In this article, Bijan Modarai outlines recent research on the effects on radiation exposure in high-volume interventionists, why a future with alternative modalities to X-ray guided procedures is an exciting prospect, and what safety measures could make a difference in the meantime.
In recent years, alarming and emotive reports of cancer diagnoses made in high-volume interventionists at a relatively young age have focused attention on the deleterious effects of occupational radiation exposure. The fact that even the low doses absorbed during fluoroscopically guided procedures can induce DNA damage, triggering inherent reparative mechanisms within the cell, are now beyond doubt and our group has shown this to be the case in both patients and operators after endovascular aortic procedures. These studies also suggested the fact that operators may have differential sensitivity to the same exposure dose. DNA repair pathways are error-prone and can lead to genomic instability and cytogenetic damage after chronic radiation exposure. In the absence of long-term studies in large cohorts of health workers, however, a definitive link between exposure and malignant transformation remains difficult to prove.
Our bodies are continuously bombarded by low-dose environmental radiation and in the UK, for example, an individual would accumulate approximately 2mSv of natural background exposure per year. Flying at altitude increases this exposure, with a 10 hour flight accounting for an extra 50μSv. A link between low dose exposure and cancer may be emerging with a recent publication showing an increased incidence of cancer in pilots who have the highest cumulative air hours and large dose exposures before the age of 40. Our recent studies monitoring real-time radiation exposure have measured an average dose of approximately 70μSv to exposed body parts after a complex endovascular aortic repair. A high volume operator, performing 50 cases per year, for instance, would incur a significantly raised dosage over that time. A modern day vascular trainee in their early 30s would be at risk of accumulating the aforementioned yearly dose for more than 30 years, with consequences that are unknown at present but may become apparent as our understanding of the ill effects of chronic exposure improves.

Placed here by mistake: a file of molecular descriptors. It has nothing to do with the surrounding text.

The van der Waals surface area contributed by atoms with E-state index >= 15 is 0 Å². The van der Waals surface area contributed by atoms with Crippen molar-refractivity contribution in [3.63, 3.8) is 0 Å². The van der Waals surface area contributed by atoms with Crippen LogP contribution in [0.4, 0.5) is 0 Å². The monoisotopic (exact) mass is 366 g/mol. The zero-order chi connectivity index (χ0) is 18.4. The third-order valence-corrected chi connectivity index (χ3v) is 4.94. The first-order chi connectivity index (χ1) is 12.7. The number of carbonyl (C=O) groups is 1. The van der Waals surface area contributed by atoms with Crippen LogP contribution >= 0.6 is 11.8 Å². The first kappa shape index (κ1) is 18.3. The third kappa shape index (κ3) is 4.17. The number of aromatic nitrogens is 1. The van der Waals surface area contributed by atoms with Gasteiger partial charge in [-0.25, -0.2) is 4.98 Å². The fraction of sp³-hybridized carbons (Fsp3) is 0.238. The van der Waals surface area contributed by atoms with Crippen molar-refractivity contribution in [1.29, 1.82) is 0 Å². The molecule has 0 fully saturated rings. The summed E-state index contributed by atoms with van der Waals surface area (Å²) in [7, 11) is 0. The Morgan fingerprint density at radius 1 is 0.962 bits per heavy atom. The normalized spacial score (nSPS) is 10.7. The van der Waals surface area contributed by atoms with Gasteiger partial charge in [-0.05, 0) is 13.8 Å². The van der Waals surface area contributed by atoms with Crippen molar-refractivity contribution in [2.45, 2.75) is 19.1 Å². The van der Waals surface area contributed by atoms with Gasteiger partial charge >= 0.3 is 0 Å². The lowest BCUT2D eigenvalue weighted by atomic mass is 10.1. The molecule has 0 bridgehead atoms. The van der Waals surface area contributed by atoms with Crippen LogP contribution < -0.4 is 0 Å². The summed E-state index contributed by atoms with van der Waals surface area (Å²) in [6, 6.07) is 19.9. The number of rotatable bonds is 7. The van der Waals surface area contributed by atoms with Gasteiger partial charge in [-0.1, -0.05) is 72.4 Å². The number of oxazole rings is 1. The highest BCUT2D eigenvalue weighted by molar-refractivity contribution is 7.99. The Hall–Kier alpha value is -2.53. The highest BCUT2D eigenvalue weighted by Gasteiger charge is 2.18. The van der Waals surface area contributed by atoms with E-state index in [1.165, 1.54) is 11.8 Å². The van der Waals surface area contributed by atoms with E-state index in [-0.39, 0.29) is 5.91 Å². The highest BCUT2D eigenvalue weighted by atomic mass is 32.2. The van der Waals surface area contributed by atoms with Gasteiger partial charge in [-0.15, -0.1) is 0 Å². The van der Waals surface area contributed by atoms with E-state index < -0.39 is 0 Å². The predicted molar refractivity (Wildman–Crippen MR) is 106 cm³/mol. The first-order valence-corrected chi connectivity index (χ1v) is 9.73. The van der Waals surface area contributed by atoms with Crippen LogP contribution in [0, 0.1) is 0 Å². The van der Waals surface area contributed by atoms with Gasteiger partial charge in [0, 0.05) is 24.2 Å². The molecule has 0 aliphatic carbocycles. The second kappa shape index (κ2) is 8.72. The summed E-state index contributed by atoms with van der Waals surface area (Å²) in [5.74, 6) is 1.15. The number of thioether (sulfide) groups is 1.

Real-time monitoring has allowed linkage of operator behaviours that account for the highest dose exposure. Protective manoeuvres during digital subtraction angiography (DSA) appear to be particularly important. Left lateral angulation of the C-arm, distance of the operator from the table and the “air gap” between the detection plate and the patient’s body are independent predictors of radiation exposure during DSA. The operators who were studied remained tableside for the majority of DSA runs, significantly increasing their absorbed dose. Perhaps a paradigm shift in strategies that ensure minimal exposure throughout the procedure is required. A non-operating “spotter”, delegated with prompting the operator to instigate optimal protective manoeuvres for themself and the rest of the team, particularly during the more critical steps of the procedure when focus on radioprotection may wane, could prove highly effective in reducing dose.
A definitive link between low-dose chronic radiation exposure and cancer remains to be demonstrated, but the mere fact that exposure can trigger DNA damage should motivate all, and in particular young and training vascular interventionists, to optimally protect themselves. The promise that one day we may circumvent the use of X-rays during procedures, instead using modalities such as electromagnetic guidance, for example, is exciting. Until then, encouraging radiation safety behaviours, ensuring optimal room set up and insisting on maximal shielding is of paramount importance.
Bijan Modarai is a reader/consultant in vascular surgery and a senior fellow at the British Heart Foundation.